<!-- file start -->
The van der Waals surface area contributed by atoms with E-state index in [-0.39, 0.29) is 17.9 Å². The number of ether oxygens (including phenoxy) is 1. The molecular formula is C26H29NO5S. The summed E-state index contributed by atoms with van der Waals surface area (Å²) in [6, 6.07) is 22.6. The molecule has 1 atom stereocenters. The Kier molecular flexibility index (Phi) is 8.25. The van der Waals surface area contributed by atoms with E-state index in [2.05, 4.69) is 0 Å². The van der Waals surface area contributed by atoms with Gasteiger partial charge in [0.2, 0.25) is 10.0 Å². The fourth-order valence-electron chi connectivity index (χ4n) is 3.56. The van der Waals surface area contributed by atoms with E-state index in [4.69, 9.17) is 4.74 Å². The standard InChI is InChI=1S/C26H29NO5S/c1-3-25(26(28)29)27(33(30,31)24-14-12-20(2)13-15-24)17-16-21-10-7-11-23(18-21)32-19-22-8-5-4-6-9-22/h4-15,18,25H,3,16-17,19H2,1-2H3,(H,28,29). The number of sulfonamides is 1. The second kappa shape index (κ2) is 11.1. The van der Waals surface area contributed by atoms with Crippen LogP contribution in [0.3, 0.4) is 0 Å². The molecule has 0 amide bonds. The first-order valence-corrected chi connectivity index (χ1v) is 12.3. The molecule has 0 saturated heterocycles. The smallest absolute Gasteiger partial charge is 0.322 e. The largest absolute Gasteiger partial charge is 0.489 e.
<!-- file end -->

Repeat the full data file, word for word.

The van der Waals surface area contributed by atoms with E-state index in [-0.39, 0.29) is 17.9 Å². The number of ether oxygens (including phenoxy) is 1. The molecular formula is C26H29NO5S. The summed E-state index contributed by atoms with van der Waals surface area (Å²) in [6, 6.07) is 22.6. The molecule has 1 atom stereocenters. The Kier molecular flexibility index (Phi) is 8.25. The van der Waals surface area contributed by atoms with E-state index in [2.05, 4.69) is 0 Å². The van der Waals surface area contributed by atoms with Gasteiger partial charge in [0.2, 0.25) is 10.0 Å². The fourth-order valence-electron chi connectivity index (χ4n) is 3.56. The van der Waals surface area contributed by atoms with E-state index in [4.69, 9.17) is 4.74 Å². The standard InChI is InChI=1S/C26H29NO5S/c1-3-25(26(28)29)27(33(30,31)24-14-12-20(2)13-15-24)17-16-21-10-7-11-23(18-21)32-19-22-8-5-4-6-9-22/h4-15,18,25H,3,16-17,19H2,1-2H3,(H,28,29). The number of sulfonamides is 1. The second kappa shape index (κ2) is 11.1. The van der Waals surface area contributed by atoms with Crippen LogP contribution in [0.3, 0.4) is 0 Å². The molecule has 0 amide bonds. The first-order valence-corrected chi connectivity index (χ1v) is 12.3. The molecule has 0 saturated heterocycles. The smallest absolute Gasteiger partial charge is 0.322 e. The largest absolute Gasteiger partial charge is 0.489 e.